Archive | January, 2015

Bike Commuter Journal – IRS Bicycle Commuter Benefit

30 Jan

Bike Commuter Tax Benefit CheckAttention bike commuters – contact your employer to get your IRS Bike Commuter Tax Benefit! You can be reimbursed up to $20/month in which you bike commute at least 10 days.

How does it work? You have to get your employer to agree to the program, which involves tracking your bike commuting days and documenting your bike commuting expenses, such as for a new bike, helmet, bike lights, fixing brakes, winter tires, new chain, etc.

See the picture for a sample form to document which days you commute by bike. For expenses, just keep your receipts and submit them to your employer before you lose them (maybe you’re more organized about paper than I). At least for GMTMA’s program, receipts and the commuter tracking log are collected at the end of the year, and a reimbursement check is then issued – it’s that simple. Theoretically, your employer may choose to reimburse you each month.

For more information, contact and/or see:


Bike Commuter Journal – Lessons Learned After 1 Year

27 Jan

After a year of bike commuting from Princeton Junction to Carnegie Center in West Windsor, I’ve learned a very important lesson – timing is everything. This morning, my timing was perfect – in two miles I was only passed by 3 cars! See the video and skip to the times in parentheses referring to each lesson.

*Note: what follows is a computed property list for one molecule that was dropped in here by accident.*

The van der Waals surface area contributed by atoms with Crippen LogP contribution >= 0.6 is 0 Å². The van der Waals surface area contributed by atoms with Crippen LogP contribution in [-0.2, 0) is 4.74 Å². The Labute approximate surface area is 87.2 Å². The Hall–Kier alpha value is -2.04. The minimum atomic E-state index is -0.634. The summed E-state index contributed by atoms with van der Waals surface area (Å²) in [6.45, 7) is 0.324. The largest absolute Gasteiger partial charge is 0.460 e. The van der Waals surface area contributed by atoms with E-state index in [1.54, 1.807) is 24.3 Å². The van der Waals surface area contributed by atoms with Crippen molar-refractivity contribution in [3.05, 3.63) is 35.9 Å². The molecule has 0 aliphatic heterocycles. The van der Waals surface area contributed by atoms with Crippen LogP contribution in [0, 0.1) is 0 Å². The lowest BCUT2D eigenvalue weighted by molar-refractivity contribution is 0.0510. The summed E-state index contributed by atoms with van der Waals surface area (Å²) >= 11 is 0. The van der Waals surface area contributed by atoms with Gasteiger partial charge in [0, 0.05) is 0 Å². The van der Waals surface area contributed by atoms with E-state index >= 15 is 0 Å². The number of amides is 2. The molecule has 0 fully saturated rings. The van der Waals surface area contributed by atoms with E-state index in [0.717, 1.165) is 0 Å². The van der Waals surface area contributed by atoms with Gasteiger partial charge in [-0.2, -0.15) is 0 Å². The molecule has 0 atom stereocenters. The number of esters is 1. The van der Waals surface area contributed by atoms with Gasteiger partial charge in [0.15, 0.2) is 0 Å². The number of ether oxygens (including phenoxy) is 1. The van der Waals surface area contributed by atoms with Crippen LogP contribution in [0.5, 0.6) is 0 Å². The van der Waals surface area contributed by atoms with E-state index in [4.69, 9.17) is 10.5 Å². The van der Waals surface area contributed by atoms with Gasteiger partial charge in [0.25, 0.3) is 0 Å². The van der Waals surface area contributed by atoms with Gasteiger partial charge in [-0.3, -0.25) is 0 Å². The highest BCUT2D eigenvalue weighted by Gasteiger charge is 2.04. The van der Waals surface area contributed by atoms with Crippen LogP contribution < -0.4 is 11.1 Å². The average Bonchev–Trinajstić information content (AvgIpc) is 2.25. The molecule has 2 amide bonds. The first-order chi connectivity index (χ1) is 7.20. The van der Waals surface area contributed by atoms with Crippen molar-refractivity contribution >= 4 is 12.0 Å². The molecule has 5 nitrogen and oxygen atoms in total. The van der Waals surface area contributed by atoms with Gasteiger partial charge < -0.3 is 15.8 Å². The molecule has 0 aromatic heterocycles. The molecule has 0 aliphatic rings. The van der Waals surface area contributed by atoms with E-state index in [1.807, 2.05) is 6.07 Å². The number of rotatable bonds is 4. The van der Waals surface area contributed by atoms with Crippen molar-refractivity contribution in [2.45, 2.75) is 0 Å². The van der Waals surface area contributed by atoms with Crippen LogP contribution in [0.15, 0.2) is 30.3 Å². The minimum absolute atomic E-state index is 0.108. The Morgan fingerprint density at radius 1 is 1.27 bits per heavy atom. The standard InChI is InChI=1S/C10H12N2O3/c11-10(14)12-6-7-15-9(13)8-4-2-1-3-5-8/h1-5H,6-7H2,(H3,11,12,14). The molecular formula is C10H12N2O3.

Lesson 1 (0:00) – Start after 9am (or before 8am) to avoid serious rush hour craziness. I pedaled through the neighborhood using the sidewalk shortcut that brings you to the back driveway of RiteAid on Rt 571.

Lesson 2 (0:20) – Congestion is a bike commuter’s friend. Wait at the driveway until the cars queue up, stopped for the light at Cranbury/Wallace, then proceed through the line to the left turn lane toward the station.

Lesson 3 (1:30) – Time the train schedule, and arrive at the station when people aren’t rushing to catch the train, or have just disembarked and are rushing toward the offices along Alexander and Rt 1. This morning the station was quiet, only met one pedestrian going the other way in the tunnel.

Lesson 4 (5:00) – Follow the traffic platoon. Turning right from the station (Vaughn Drive) and riding on Alexander Road is the most stressful part of the commute, since there is not enough congestion to slow traffic – it’s a 5 lane race course. I ride in the middle of the right lane, so cars pass in the left, which is very safe and as low stress as possible, given the conditions, but still not low stress. If you wait until the burst of traffic heads west on Alexander and then follow it, you’re rewarded with as much no-traffic time as possible – this morning only 3 cars passed by on this stretch.